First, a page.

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Can Taking Multivitamins Make You More Resilient to Stress?

Could increasing your stress resilience be as easy as popping a pill?

Psychology researchers sometimes use natural disasters as opportunities for research.

In 2011, Christchurch - a medium sized city in New Zealand, suffered a devastating earthquake that destroyed much of the central business district, rendered thousands of homes permanently uninhabitable, and killed over 100 people.

Local researcher Dr Julia Rucklidge used the opportunity of the tragedy to conduct a study that investigated the effects of taking either a B Vitamin pill or a more broad spectrum micronutrient supplement (vitamins + minerals + amino acids) on how people coped with the stress of the earthquake and subsequent disruption to their lives.

Participants in the study were allocated to one of four groups - a control group, or 1 of 3 treatment groups.

Participants in the three treatment groups took either Berocca (an over-the-counter Vitamin B complex formula) or a high or low dose of a more comprehensive micronutrient formula (8 pills or 4 pills, containing vitamins as well as minerals and amino acids).

All three treatment groups experienced significant improvements in psychological distress symptoms over the course of the 4 week study. On most measures these improvements were significantly larger than for the control group.

There were some differences depending on which supplements participants took. Those who took the comprehensive micronutrient formula reported bigger reductions in intrusive thoughts compared to those who took the more limited B vitamin formula. Also, participants who took the high dose of the comprehensive formula improved the most in terms of mood, anxiety, and energy.

Why would taking micronutrient supplements have these effects?

Why would taking micronutrient supplements have these effects?

When people are experiencing a stress response, the body has high demands for micronutrient resources.

There is specific evidence for the role of micronutrients in the production and/or regulation of serotonin, dopamine, GABA, adrenal function, homocysteine, and cortisol.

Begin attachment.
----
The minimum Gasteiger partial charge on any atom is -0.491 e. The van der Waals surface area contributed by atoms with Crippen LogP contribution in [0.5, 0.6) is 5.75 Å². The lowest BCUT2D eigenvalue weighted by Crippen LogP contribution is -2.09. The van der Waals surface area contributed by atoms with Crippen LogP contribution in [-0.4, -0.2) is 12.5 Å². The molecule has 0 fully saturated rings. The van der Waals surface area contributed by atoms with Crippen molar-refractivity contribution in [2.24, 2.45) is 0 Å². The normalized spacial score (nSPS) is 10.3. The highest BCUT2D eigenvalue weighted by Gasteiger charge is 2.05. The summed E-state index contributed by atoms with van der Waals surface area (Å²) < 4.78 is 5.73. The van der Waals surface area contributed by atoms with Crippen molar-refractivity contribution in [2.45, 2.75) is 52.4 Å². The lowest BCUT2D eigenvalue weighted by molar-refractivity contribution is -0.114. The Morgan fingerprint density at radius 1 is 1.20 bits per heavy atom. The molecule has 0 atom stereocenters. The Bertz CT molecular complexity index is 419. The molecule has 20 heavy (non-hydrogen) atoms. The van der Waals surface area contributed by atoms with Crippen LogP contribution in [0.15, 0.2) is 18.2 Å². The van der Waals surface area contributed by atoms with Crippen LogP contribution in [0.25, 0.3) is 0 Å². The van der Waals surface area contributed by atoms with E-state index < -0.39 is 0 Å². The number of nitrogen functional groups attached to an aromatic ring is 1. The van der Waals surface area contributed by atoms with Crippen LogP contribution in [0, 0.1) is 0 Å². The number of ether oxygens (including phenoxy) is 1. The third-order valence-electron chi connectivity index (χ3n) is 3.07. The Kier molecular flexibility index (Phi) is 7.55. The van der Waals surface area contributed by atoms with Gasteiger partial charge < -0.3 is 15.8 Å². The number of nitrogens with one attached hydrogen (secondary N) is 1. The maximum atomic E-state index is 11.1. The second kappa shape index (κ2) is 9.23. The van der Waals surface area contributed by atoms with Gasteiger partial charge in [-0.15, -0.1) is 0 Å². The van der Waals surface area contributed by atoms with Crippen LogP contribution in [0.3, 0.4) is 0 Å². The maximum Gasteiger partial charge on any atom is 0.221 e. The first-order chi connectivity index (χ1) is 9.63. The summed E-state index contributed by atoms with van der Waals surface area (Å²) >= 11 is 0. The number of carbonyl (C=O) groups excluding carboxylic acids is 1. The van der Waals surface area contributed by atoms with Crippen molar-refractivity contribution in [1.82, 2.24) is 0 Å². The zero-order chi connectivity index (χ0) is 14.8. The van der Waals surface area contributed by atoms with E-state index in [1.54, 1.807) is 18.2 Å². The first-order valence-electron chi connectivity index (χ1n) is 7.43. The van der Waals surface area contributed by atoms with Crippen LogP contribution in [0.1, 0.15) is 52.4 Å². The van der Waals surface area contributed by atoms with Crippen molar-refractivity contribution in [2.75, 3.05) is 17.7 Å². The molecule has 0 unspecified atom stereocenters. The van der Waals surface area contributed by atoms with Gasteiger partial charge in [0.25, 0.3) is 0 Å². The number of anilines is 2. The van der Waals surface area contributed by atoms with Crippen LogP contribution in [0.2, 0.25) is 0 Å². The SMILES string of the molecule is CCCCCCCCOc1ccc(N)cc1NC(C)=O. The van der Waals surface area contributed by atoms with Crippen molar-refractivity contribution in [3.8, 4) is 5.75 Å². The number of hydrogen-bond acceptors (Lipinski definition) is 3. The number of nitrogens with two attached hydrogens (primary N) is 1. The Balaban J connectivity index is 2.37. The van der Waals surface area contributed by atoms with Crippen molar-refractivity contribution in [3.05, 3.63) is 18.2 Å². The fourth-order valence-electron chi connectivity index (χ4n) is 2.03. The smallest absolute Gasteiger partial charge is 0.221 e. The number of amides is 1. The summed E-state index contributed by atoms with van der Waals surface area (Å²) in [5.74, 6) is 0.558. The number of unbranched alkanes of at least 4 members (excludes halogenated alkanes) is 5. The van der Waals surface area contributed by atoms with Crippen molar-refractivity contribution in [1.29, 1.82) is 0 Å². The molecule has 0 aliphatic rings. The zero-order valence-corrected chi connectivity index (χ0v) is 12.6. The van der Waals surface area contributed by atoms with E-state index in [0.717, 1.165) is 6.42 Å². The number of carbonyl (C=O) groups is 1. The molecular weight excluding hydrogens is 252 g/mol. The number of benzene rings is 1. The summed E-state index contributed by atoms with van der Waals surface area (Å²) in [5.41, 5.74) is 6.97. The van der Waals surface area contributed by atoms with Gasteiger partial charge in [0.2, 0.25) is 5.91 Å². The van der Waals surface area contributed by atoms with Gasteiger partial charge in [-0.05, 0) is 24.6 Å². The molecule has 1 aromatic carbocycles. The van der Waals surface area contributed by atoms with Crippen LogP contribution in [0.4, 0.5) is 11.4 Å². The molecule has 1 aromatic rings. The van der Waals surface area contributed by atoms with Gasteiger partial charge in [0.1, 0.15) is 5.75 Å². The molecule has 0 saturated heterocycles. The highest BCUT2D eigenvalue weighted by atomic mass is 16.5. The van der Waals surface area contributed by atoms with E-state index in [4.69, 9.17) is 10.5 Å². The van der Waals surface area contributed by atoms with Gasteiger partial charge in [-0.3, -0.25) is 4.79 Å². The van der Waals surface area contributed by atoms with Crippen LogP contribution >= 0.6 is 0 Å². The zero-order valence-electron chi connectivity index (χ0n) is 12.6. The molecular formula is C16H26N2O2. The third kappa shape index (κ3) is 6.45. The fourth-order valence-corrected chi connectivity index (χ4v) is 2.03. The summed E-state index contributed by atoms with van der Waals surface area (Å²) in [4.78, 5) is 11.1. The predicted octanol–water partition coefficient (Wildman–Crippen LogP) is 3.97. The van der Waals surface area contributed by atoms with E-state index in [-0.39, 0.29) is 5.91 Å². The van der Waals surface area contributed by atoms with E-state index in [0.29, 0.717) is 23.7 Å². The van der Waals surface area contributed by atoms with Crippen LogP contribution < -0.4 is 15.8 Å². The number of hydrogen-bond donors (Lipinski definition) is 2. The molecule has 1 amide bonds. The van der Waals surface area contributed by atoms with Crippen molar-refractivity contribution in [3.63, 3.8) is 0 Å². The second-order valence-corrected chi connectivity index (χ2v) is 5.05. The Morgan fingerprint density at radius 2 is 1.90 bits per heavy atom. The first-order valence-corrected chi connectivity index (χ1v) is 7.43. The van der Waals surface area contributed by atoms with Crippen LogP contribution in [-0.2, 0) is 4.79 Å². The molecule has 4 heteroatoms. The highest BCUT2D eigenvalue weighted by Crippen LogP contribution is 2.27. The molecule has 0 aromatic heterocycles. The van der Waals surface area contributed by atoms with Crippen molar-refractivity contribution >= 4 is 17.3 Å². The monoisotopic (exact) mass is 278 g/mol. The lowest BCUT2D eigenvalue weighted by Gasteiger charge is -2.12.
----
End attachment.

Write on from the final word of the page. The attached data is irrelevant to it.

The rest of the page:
The synthesis, uptake and breakdown of neurotransmitters all require enzymes and these enzymes are dependent on co-enzymes (of which micronutrients are an important category).

Of course, the quality of people's diets can also suffer when they're under stress.

Can we draw conclusions from this study?

One issue with the earthquake study is that people were aware of which treatment group they had been assigned to. However, in total there have been 9 studies using micronutrients to treat stress/anxiety, of which 8 showed a benefit. These studies are reviewed in this paper. As Dr Rucklidge points out, “Drug trials only require 2 positive trials to get a drug approved” so these studies are worth paying attention to.


- Rucklidge, J. J., Andridge, R., Gorman, B., Blampied, N., Gordon, H., & Boggis, A. (2012). Shaken but unstirred? Effects of micronutrients on stress and trauma after an earthquake: RCT evidence comparing formulas and doses.Human Psychopharmacology: Clinical and Experimental.

- Rucklidge, J. J., & Kaplan, B. J. (2013). Broad-spectrum micronutrient formulas for the treatment of psychiatric symptoms: a systematic review. Expert review of neurotherapeutics, 13(1), 49-73.

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Photos credits: Pink Sherbet Photography